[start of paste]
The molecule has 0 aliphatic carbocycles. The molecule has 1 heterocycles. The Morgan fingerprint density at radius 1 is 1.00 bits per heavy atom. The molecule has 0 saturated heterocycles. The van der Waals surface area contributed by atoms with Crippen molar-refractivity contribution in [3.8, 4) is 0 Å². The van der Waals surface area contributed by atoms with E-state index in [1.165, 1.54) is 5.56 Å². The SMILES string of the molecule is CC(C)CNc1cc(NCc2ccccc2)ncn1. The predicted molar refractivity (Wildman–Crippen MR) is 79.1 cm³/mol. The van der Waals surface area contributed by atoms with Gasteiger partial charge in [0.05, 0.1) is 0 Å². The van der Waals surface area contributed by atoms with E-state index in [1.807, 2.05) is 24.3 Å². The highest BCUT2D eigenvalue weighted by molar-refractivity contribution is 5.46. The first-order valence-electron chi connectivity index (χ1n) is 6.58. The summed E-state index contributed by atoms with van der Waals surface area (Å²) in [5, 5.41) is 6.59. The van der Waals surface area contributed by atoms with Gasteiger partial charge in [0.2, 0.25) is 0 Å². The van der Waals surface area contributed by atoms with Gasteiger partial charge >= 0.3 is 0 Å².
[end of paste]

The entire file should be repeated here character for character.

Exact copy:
The molecule has 0 aliphatic carbocycles. The molecule has 1 heterocycles. The Morgan fingerprint density at radius 1 is 1.00 bits per heavy atom. The molecule has 0 saturated heterocycles. The van der Waals surface area contributed by atoms with Crippen molar-refractivity contribution in [3.8, 4) is 0 Å². The van der Waals surface area contributed by atoms with E-state index in [1.165, 1.54) is 5.56 Å². The SMILES string of the molecule is CC(C)CNc1cc(NCc2ccccc2)ncn1. The predicted molar refractivity (Wildman–Crippen MR) is 79.1 cm³/mol. The van der Waals surface area contributed by atoms with Gasteiger partial charge in [0.05, 0.1) is 0 Å². The van der Waals surface area contributed by atoms with E-state index in [1.807, 2.05) is 24.3 Å². The highest BCUT2D eigenvalue weighted by molar-refractivity contribution is 5.46. The first-order valence-electron chi connectivity index (χ1n) is 6.58. The summed E-state index contributed by atoms with van der Waals surface area (Å²) in [5, 5.41) is 6.59. The van der Waals surface area contributed by atoms with Gasteiger partial charge in [0.2, 0.25) is 0 Å². The van der Waals surface area contributed by atoms with Gasteiger partial charge >= 0.3 is 0 Å².